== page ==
Issue:  Vol. 48 / No. 8 / 22 February 2018

Online Extra: Political Notes: SF, Oakland lift Indiana travel bans


San Francisco Mayor Ed Lee, left, and Oakland Mayor Libby Schaaf, shown here at a KQED interview earlier this year, are reevaluating bans on city-funded to travel to Indiana in the wake of revisions to the anti-gay law. photo: Courtesy KQED
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In a joint statement issued Tuesday morning, the mayors of San Francisco and Oakland, along with those in Portland and Seattle, lifted their bans on city-funded travel to Indiana following the passage last week of a revised "religious freedom" bill by Hoosier lawmakers.

The April 7 announcement comes four days after the Bay Area Reporter reported that the Bay Area mayors were re-examining the bans they imposed.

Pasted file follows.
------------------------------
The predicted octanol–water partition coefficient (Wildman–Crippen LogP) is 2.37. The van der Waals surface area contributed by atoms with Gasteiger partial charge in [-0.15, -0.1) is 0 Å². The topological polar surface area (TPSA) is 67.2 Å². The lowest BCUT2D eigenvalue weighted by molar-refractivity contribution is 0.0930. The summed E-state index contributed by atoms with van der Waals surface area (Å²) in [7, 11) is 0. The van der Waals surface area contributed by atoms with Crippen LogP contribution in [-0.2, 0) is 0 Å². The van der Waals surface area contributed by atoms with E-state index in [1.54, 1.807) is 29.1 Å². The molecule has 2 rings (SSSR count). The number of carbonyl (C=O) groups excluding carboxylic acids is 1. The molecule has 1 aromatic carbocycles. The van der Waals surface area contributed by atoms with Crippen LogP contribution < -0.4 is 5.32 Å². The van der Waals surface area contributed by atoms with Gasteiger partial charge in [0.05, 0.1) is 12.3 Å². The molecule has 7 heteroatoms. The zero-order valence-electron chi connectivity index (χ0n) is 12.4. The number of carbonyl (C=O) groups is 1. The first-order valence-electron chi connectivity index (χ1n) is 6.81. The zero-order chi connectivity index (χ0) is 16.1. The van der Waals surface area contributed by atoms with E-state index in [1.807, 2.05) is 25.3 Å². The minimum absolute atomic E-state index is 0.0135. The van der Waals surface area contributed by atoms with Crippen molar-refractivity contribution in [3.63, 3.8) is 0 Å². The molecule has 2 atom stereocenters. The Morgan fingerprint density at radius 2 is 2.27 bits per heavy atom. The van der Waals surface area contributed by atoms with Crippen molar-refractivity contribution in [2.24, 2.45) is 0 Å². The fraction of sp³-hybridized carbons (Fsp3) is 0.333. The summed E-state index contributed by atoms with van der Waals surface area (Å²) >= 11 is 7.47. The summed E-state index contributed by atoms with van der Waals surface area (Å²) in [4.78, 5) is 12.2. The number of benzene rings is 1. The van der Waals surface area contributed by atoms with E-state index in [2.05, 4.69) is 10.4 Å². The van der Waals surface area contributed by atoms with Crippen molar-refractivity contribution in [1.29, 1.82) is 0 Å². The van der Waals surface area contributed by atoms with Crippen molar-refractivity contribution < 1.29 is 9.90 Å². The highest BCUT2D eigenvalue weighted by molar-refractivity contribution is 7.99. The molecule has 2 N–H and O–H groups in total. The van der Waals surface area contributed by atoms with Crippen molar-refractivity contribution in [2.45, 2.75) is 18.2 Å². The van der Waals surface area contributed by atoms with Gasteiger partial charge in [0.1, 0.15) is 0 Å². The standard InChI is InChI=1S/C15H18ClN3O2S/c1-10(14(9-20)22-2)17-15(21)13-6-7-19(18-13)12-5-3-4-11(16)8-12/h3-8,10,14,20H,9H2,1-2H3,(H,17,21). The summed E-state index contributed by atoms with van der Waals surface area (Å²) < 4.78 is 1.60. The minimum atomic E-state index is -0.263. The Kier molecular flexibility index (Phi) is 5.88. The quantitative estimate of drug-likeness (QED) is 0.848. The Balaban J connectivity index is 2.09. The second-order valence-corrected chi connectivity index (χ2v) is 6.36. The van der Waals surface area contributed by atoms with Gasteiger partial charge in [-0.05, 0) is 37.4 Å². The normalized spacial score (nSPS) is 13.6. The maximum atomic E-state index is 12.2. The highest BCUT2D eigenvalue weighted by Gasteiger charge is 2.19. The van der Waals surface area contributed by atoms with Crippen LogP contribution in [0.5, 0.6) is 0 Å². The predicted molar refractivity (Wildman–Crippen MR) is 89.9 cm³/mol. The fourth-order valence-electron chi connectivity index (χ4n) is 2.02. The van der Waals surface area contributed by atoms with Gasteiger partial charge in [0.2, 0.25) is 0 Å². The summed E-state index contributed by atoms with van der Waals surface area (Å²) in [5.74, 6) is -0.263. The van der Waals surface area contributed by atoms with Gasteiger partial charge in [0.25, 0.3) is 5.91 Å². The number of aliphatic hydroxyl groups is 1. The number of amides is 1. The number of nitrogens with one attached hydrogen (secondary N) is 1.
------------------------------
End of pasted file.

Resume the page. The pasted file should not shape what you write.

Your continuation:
"While not perfect, the changes made to Indiana's Religious Freedom Restoration Act represent a step in the right direction," stated San Francisco Mayor Ed Lee. "While I believe strongly that Indiana, like many states around the country, must still add more protections to prevent discrimination against its lesbian, gay, bisexual and transgender communities, I have decided to lift San Francisco's restrictions on publicly-funded city employee travel to the state of Indiana with the hope and expectation that progress on civil rights for all Americans will continue."

Lee added that he also applauds "cities like Indianapolis, which have taken these steps at the local level, and Indianapolis Mayor Greg Ballard, who has been a consistent champion for equality during this whole debate."